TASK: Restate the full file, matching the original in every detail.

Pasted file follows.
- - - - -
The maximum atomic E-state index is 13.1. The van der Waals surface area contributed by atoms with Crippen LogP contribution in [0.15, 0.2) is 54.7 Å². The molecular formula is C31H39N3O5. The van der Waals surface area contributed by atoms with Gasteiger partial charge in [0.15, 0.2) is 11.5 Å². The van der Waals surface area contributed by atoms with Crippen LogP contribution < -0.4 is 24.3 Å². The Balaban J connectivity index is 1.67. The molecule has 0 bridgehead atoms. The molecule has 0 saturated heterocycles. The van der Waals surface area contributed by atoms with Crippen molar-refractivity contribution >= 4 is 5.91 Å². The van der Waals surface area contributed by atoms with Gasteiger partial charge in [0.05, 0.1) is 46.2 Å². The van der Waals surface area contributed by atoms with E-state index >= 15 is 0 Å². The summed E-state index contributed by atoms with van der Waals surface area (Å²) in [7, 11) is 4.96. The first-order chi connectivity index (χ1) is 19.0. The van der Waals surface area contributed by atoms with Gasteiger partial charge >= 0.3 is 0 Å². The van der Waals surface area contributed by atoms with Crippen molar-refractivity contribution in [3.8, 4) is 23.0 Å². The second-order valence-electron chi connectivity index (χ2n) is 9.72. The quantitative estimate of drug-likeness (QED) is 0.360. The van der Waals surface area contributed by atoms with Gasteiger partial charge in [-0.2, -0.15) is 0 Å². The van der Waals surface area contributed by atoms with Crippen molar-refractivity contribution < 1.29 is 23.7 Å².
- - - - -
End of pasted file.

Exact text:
The maximum atomic E-state index is 13.1. The van der Waals surface area contributed by atoms with Crippen LogP contribution in [0.15, 0.2) is 54.7 Å². The molecular formula is C31H39N3O5. The van der Waals surface area contributed by atoms with Gasteiger partial charge in [0.15, 0.2) is 11.5 Å². The van der Waals surface area contributed by atoms with Crippen LogP contribution < -0.4 is 24.3 Å². The Balaban J connectivity index is 1.67. The molecule has 0 bridgehead atoms. The molecule has 0 saturated heterocycles. The van der Waals surface area contributed by atoms with Crippen molar-refractivity contribution >= 4 is 5.91 Å². The van der Waals surface area contributed by atoms with Gasteiger partial charge in [0.05, 0.1) is 46.2 Å². The van der Waals surface area contributed by atoms with E-state index >= 15 is 0 Å². The summed E-state index contributed by atoms with van der Waals surface area (Å²) in [7, 11) is 4.96. The first-order chi connectivity index (χ1) is 19.0. The van der Waals surface area contributed by atoms with Gasteiger partial charge >= 0.3 is 0 Å². The van der Waals surface area contributed by atoms with Crippen molar-refractivity contribution in [3.8, 4) is 23.0 Å². The second-order valence-electron chi connectivity index (χ2n) is 9.72. The quantitative estimate of drug-likeness (QED) is 0.360. The van der Waals surface area contributed by atoms with Gasteiger partial charge in [-0.2, -0.15) is 0 Å². The van der Waals surface area contributed by atoms with Crippen molar-refractivity contribution < 1.29 is 23.7 Å².